Monday, June 10, 2019

Pathogen sensitivity shapes preference for romantic and sexual partner health

Pathogen sensitivity shapes preference for romantic and sexual partner health. Marjorie L. Prokosch, James B. Moran, Damian R. Murray. Human Behavior and Evolution Society 31st annual meeting. Boston 2019.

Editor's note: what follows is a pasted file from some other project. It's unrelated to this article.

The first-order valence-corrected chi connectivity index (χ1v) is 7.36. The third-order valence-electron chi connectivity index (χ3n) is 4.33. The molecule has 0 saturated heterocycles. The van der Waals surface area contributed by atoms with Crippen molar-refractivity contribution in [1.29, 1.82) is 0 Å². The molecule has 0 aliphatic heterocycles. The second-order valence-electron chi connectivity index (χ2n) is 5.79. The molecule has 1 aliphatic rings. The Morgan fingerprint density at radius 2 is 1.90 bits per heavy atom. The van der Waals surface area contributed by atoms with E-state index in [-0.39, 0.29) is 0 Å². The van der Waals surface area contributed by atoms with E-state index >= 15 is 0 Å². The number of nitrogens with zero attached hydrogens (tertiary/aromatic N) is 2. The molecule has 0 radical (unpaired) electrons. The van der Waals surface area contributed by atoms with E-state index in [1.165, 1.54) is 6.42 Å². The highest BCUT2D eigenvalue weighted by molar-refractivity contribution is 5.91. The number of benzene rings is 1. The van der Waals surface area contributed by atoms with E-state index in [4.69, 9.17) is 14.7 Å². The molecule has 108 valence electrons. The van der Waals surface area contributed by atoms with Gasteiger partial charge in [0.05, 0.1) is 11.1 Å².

Abstract: Ecological contexts have long influenced romantic and sexual partner choice, such that specific partner traits may be especially valued in contexts where they help to mitigate or solve a salient adaptive problem. The current research examined how the adaptive problem posed by pathogens shapes people’s preference for health when selecting mates. We hypothesized that people who report high vulnerability (infectability, sickness history) and sensitivity to pathogens (germ aversion, disgust, current pathogen threat) would emphasize health when selecting potential romantic and sexual partners. Participants (N = 365) reported their standards and desire for 9 different partner traits (including health) when choosing a mate, followed by self-report measures of pathogen vulnerability and sensitivity. While results did not support the notion that vulnerability to infection is related to increased desire for healthy partners, they did reveal a positive relationship between pathogen sensitivity and partner health. Further, there was a main effect of pathogen sensitivity, such that highly sensitive people were exacting in their preferences for a variety of partner traits beyond health. Implications of these results will be discussed.

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